Nolloth Newz part 2

Since my first post on TB I changed jobs as mentioned and what a great decision that has proved to be. 
I joined Temuka Transport in June of last year after getting back from my holiday in the UK and Vietnam. I had been to see the boss before I went away who I knew beforehand through my partner and expressed my interest in joining the team to which he sounded keen. I knew that both companies had a good working relationship but without stepping on each other’s toes so I had to approach the matter with professionalism. I was completely honest with all involved and explained my reasons for wanting to change. 
I still loved the job at Pye Group but I felt the ever changing shift pattern didn’t suit my lifestyle anymore with my partner mostly starting around 5am whereas I could sometimes be starting at 11am. This meant we didn’t always get to spend a lot of time together especially in the evenings where I could be working until midnight if the job required. 
For me joining Temuka Transport meant earlier starts and in turn earlier finishes which was similar to my partners but also the chance to see more of this beautiful country whilst being paid to do so. 
Most of the time spent working for Pye Group was around the local area as is the case for most agricultural contractors. This was a great way for me to find my feet and gain some experience on Kiwi roads but I was ready to spread my wings. I had already experienced working for Temuka as whenever work was quiet at Pye Group they would sub me out, driver only so I had an idea of what it would be like.
Temuka runs a fleet of mostly Volvo’s with the odd exception having been acquired in business deals or takeovers. It is also the largest privately owned Volvo fleet in the Southern Hemisphere as stated by Volvo themselves in a recent magazine article. Within the company there are multiple divisions that include curtainsiders, containers, bulk, stock, bulk liquids (tanks) as well as a rural division that handles fert spreading and agricultural contracting. I have included a photo of each division which highlights the diversity of the company and trucks.

I initially signed up to do bulk liquids, moving fresh milk all around the South Island but before the season fully kicked off I was asked by the boss if I would take on a truck and call it my own in the bulk division. For me this was a no brainer as it meant stepping straight into a V4 FH 540 with a five axle trailer, getting consistently good hours throughout the season and a settled shift pattern. I was very lucky to be offered this truck as notoriously you have to work your way into a newer truck after proving yourself, the condition of how your gear is kept or length of service. I believe the boss already knew how I looked after my gear which played a part in me being given this truck. The truck I was given is also special within the company as it has the racing car artwork on the side of the cab as seen in the photos. This comes from the link between the family that own the transport company being good friends with the family of the son who became a professional racing driver and has won numerous titles in Australasia.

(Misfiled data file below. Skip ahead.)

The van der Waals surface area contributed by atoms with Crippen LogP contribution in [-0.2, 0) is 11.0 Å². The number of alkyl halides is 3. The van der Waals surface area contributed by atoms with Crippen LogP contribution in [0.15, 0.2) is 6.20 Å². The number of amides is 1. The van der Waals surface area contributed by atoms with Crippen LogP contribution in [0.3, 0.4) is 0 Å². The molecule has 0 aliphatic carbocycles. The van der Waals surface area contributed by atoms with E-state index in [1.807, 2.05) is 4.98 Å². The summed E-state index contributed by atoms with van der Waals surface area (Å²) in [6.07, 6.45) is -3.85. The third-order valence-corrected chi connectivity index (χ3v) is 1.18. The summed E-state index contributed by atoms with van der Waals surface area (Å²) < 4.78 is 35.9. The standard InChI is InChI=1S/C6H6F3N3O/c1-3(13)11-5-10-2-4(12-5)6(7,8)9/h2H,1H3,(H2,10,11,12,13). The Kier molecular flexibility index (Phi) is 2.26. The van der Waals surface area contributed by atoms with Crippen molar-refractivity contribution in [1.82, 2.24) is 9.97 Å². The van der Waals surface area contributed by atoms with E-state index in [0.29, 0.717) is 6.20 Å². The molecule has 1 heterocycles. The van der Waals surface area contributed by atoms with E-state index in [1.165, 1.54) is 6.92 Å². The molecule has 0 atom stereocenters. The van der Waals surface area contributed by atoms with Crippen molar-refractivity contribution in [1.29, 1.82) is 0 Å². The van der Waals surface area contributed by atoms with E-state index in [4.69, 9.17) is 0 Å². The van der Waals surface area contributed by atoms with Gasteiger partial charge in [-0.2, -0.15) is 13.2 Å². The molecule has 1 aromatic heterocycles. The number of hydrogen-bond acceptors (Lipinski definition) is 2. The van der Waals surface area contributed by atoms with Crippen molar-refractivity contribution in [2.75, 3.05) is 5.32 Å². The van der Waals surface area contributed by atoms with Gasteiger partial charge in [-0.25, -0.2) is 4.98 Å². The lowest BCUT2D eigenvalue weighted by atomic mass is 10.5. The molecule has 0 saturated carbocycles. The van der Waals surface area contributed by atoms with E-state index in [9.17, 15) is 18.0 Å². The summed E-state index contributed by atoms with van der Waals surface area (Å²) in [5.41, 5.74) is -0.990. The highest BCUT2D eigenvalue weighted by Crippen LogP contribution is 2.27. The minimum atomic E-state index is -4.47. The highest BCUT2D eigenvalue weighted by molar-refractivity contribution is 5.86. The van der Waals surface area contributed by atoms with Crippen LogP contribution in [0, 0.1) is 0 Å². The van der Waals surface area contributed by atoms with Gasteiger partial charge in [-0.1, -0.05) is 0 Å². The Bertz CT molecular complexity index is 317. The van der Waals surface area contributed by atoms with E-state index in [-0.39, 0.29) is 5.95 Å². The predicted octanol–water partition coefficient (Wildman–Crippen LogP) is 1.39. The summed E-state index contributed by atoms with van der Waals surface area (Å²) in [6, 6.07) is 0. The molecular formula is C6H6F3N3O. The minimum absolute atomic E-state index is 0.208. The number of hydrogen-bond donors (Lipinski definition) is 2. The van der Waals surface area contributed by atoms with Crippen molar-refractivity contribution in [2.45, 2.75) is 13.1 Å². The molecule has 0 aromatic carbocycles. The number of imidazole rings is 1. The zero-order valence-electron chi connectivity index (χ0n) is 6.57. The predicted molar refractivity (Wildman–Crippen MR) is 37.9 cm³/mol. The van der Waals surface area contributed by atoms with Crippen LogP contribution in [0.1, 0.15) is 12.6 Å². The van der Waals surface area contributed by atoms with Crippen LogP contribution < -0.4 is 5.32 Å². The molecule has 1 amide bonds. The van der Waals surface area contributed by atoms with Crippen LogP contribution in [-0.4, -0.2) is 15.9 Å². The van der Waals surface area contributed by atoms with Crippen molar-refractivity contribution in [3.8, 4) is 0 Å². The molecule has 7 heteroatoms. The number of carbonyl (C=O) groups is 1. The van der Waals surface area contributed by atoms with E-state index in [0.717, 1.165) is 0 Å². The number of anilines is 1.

Since getting the truck I have slowly been trying to restore it back to its former glory. It was starting to show signs of age with the odd bit of damage as well as a few missing bits here and there. I’ve also added my personal touch to it. Such additions include a custom made light board from the UK, front flaps under the bumper, marker lights in the mirrors, Union Jack sticker on the visor and I’m still waiting for my TB sticker (I’m getting more printed as the others haven’t arrived – TB) to arrive in the post. I’ve spent considerable time de-tarring the wheels and cab before getting around to polishing them with my efforts finally starting to show. I feel it’s really starting to take shape now with the Christchurch truck show in March being the next target. I’ve still got matching Volvo mudflaps and an air horn to add before the show. This show claims to be NZ’s biggest truck show and I will be attending with my camera ready to report back with some photos.
My usual working week consists of 6.30am starts Monday to Friday and a roster for Saturday work. I have also found myself covering Saturday shifts for some of my colleagues who are happy with just Monday to Friday. 
A large percentage of my work is spent taking coal straight from the mine to the nearby dairy factory. This work is repetitive where you can usually achieve five loads a day before making the two hour journey home again. This run is quite hard on the gear with rough roads and a steep gradient on entering the mine, never mind the state of my truck at the end of the day. I would include more photos of the mine but strict company policy insists on no photography whilst on their site. I did manage to get permission to take a photo of my truck whilst tipping off a load of ash whilst my trailer is jackknifed beside me, something I never thought I would be capable of doing. 
If I’m not moving coal then it could be fertiliser, grain or palm kernel. When moving these products it tends to take me north of base with the rare trip southbound. My favourite trips would be over to the west coast where the scenery is breath taking and so different to what I’m used to on the east coast. Numerous steep climbs through gorges and over mountain ranges, past picturesque lakes and along the coast line with the waves metres away from the road. Since arriving in NZ I’ve been adding pin drops to my google maps for when I revisit a location or share it with someone who hasn’t been and as you can see I have already been lucky enough to see a considerable chunk of the island. 

By Ed Nolloth.

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